Farmington, MI

1 recommendation

reply to MIA_Leak

Definitely open up that ceiling and take a look at what is really above it. I'm betting there's a leaky pipe there. You ought to replace the damaged drywall, anyway.



MIA_Leak

@tracfone.com
reply to cowboyro

OP here, this is not a roof issue. The spot does not get wet when it rains.



MIA_Leak

@tracfone.com
reply to Ken

OP here again, I do not have a water softener.



sempergoofy
Premium
join:2001-07-06
Smyrna, GA
Reviews:
·AT&T Southeast
reply to MIA_Leak

I can't follow the floor plan for sure, but would that be the laundry on the 2nd floor between the two bedrooms which would be over the dining room on the first floor? And is it the case that clothes are washed in the cycle that correlates to the wet spot?
--
nohup rm -fr /&


medbuyer

join:2003-11-20
kudos:4

1 recommendation

said by sempergoofy:

I can't follow the floor plan for sure, but would that be the laundry on the 2nd floor between the two bedrooms which would be over the dining room on the first floor? And is it the case that clothes are washed in the cycle that correlates to the wet spot?

that's a closet that's sandwiched between two rooms....

OP's laundry is in his garage, upper left corner of 1st drawing...

robbin
Premium,MVM
join:2000-09-21
Leander, TX
kudos:1
reply to MIA_Leak

Where is the HVAC closet located.



MIA_Leak

@tracfone.com
reply to sempergoofy

I should have made a legend for the floor plan, sorry!

The water heater, washer and dryer are all in the garage:

W/H: water heater
WA: washer
DR: dryer



MIA_Leak

@tracfone.com
reply to medbuyer

Unfortunately asjamias I think you are correct. The only way to know for sure is to cut a hole. Time to explain to the wife!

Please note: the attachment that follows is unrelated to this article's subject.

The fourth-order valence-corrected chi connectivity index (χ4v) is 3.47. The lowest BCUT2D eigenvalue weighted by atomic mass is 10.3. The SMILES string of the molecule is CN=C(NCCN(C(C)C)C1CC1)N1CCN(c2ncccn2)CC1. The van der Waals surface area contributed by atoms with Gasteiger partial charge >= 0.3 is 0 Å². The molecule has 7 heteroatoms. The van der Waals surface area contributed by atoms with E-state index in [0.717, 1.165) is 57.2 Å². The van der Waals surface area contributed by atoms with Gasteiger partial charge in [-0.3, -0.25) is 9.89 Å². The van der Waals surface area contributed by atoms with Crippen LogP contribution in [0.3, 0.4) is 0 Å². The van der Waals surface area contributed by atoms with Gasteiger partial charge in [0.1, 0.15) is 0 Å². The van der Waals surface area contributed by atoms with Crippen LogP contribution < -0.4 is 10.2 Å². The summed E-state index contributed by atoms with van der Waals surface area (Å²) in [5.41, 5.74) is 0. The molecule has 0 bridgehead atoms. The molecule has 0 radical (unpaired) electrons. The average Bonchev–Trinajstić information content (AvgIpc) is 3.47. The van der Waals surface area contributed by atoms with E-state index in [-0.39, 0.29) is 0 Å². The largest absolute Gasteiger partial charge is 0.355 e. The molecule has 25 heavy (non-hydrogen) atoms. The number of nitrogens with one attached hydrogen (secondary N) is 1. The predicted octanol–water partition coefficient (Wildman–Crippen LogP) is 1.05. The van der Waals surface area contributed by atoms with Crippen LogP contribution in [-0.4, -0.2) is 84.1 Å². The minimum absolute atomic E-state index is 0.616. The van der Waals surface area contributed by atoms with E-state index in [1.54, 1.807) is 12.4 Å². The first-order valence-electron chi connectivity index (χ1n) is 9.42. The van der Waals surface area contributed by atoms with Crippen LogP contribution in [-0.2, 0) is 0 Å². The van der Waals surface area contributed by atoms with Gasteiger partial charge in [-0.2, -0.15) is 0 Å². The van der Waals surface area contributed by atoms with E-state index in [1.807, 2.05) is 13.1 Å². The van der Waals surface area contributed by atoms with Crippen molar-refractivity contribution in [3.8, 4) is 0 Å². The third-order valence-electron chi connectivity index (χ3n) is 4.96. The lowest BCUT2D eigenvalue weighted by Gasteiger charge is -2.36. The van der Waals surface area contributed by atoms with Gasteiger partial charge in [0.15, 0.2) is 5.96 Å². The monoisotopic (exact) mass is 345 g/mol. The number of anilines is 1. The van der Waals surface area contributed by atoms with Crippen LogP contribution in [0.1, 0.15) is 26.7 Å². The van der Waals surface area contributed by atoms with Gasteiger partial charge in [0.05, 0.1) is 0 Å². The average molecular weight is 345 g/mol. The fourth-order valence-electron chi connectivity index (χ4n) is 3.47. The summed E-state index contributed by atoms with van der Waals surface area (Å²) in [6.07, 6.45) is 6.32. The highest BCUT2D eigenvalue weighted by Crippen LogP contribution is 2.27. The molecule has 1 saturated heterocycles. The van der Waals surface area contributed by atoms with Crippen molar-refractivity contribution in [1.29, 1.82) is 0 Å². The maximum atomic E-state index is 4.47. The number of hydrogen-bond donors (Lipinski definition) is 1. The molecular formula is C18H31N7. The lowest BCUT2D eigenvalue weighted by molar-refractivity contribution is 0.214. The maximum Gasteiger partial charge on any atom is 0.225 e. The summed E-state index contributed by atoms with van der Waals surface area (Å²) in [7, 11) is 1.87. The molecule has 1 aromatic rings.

Jack_in_VA
Premium
join:2007-11-26
North, VA
kudos:1
Reviews:
·Millenicom

said by MIA_Leak :

Unfortunately asjamias I think you are correct. The only way to know for sure is to cut a hole. Time to explain to the wife!

What's to explain to the "wife"? Cut a hole see what's leaking. Fix whatever is leaking and repair and repaint the ceiling.

medbuyer

join:2003-11-20
kudos:4
reply to MIA_Leak

said by MIA_Leak :

Unfortunately asjamias I think you are correct. The only way to know for sure is to cut a hole. Time to explain to the wife!

repairs like that doesn't need explaining to the wife...either she's on board or she's on board...you get it??

this is not in the same category as honey to do list....

Mr Matt

join:2008-01-29
Eustis, FL
kudos:1
Reviews:
·Millenicom
·Embarq Now Centu..
·Comcast
·CenturyLink
reply to MIA_Leak

Does the leak occur whenever you use the shower or tub? You might have a small leak around the tub or shower calking or tub or shower drain that runs down the drain line inside the wall or under the floor, and hits a coupling and drips off of the line at that point, since the leak cannot run past the coupling. Run water in the fixtures in the bathrooms to see if running water in any of them cause the wet spot to appear.


robbin
Premium,MVM
join:2000-09-21
Leander, TX
kudos:1
reply to MIA_Leak